And o holy Bhumibol, did we come close to that amputation. Our Siberian rocket Sergey sprinted to a second spot twice and Pol took a third in the hardest stage. So close. But close is not enough. The victory and the Cup proved to be too far. To make things worse, I managed to lose my top ten placing in GC by missing a seemingly unimportant breakaway the penultimate day.
We left Thailand as we came: without King's Cup, but with all our arms and legs and without scar lashes of whip beatings on our back. But also without a win. And maybe that hurt even more.
Tour de Langkawi
A bounty island. Langkawi is nothing more, but certainly nothing less than that. Palm trees, white sand beaches, a deep blue ocean: it is the perfect spot for a relaxing holiday or to chill in a hammock with a coconut cocktail in one hand and a big Cuban cigar in the other -- 'Celebrating Malaysia', so to say. Just like the banners and flags that are literally hanging all over the place tell us to do as the state of Malaysia celebrates its 50th anniversary.
But enjoying the temptations of life on the island will have to wait. At least for the peloton that gathered on Langkawi for other reasons than tourism -- the Tour the Langkawi. Ten days of racing in one of Asia's biggest races; it should have been the climax of our Asian early-season campaign, but providence decided otherwise. Mongolian veteran warrior Oggi had to forfeit the race because of the of his father's death, and sprinter Sergey managed to catch severe bronchitis in the Asian oven, at the eve of the start. It left us without a sprinter, and with six out of ten stages finishing in a bunch sprint, one could say that the pain in Sergey's lungs was felt in all of ours.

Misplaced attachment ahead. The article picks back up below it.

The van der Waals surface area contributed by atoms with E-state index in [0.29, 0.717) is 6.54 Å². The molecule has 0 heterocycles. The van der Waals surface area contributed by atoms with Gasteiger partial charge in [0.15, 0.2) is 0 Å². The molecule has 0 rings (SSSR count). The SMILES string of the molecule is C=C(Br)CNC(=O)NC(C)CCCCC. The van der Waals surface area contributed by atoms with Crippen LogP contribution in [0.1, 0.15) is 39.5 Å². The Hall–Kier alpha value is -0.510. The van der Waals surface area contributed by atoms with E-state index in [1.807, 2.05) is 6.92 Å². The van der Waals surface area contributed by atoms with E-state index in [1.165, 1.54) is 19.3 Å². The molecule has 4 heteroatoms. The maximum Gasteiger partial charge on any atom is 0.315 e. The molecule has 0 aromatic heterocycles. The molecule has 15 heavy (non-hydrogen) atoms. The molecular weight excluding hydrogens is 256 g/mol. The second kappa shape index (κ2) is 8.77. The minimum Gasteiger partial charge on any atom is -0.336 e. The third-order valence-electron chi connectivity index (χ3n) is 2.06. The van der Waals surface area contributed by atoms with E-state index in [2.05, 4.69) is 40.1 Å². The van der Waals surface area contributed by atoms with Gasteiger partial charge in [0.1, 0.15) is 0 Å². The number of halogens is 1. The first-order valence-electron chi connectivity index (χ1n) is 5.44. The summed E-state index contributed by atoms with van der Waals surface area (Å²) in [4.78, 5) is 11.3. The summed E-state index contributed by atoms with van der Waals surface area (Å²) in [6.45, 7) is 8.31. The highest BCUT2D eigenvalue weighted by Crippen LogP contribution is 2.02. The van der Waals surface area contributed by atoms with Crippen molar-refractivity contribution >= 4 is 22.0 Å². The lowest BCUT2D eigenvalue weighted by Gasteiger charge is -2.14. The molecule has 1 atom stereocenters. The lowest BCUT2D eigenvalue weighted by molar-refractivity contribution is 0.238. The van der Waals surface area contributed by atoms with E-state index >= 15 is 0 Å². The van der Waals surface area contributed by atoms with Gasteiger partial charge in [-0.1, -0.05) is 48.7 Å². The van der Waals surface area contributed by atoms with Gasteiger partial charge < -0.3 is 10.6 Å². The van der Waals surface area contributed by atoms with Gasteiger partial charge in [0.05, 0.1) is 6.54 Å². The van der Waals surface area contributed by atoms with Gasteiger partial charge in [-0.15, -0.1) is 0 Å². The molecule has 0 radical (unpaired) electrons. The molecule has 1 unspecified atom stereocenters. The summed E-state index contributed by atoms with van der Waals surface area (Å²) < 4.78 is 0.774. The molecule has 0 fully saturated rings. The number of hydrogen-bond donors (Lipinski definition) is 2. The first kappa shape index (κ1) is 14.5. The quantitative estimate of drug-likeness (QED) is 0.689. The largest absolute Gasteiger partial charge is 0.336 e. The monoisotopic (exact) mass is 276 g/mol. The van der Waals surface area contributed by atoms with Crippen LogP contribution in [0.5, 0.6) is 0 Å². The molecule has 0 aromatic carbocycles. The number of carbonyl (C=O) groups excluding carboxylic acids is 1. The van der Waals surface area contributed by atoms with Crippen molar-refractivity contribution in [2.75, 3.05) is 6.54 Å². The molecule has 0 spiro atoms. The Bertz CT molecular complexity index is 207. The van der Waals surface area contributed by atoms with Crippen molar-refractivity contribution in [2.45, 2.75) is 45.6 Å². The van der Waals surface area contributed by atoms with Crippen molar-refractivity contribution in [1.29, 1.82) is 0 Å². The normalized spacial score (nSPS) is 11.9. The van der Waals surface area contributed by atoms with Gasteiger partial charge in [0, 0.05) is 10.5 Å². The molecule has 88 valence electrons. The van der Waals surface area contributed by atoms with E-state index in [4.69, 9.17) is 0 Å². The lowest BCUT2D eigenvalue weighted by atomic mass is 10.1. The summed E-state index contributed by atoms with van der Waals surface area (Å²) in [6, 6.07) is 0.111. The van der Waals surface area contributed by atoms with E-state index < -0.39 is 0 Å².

However, the Chinese dragon on the team shirt wasn't unnoticed during the race. Loh (his ongoing and relentless attacking spirit) was awarded with a 7th place in the only stage the early break maintained their lead until the finish, Pol scored nice results in stages, and I found myself after ten days of racing somewhere around 30th place in GC. On top of that, the spectacular crash that forced Xing Yan Dong to abandon showed that the dragon could fly as well.
When the Tour finished with the traditional Kuala Lumpur criterium, our Asian campaign ended as well. After six weeks of communicating in English, Chinese, Russian, Mongolian and a lot of body language, it felt extremely weird to board the plane to Amsterdam with my only Dutch team-mate, Pol.
As the plane took off, I stared through the little window, silently. Houses, trees and cars got smaller and smaller as we climbed into the thin air. After a few minutes, Malaysia seemed nothing more than a giant green jungle, surrounded by white beaches. I tried to picture myself in the hammock in the shade of those palm trees near the sea. When the stewardess passed my seat row, I ordered a cocktail and the biggest Cuban cigar in the assortment. And even though I don't smoke and the strawberry cocktail (coconut was not available) tasted like dish water, I felt a little closer to that place under the palm trees. As I sipped from my cocktail, I closed my eyes and dreamt away. Smiling. Celebrating. Finally.
More info on Thijs and his team: www.dcmpteam.com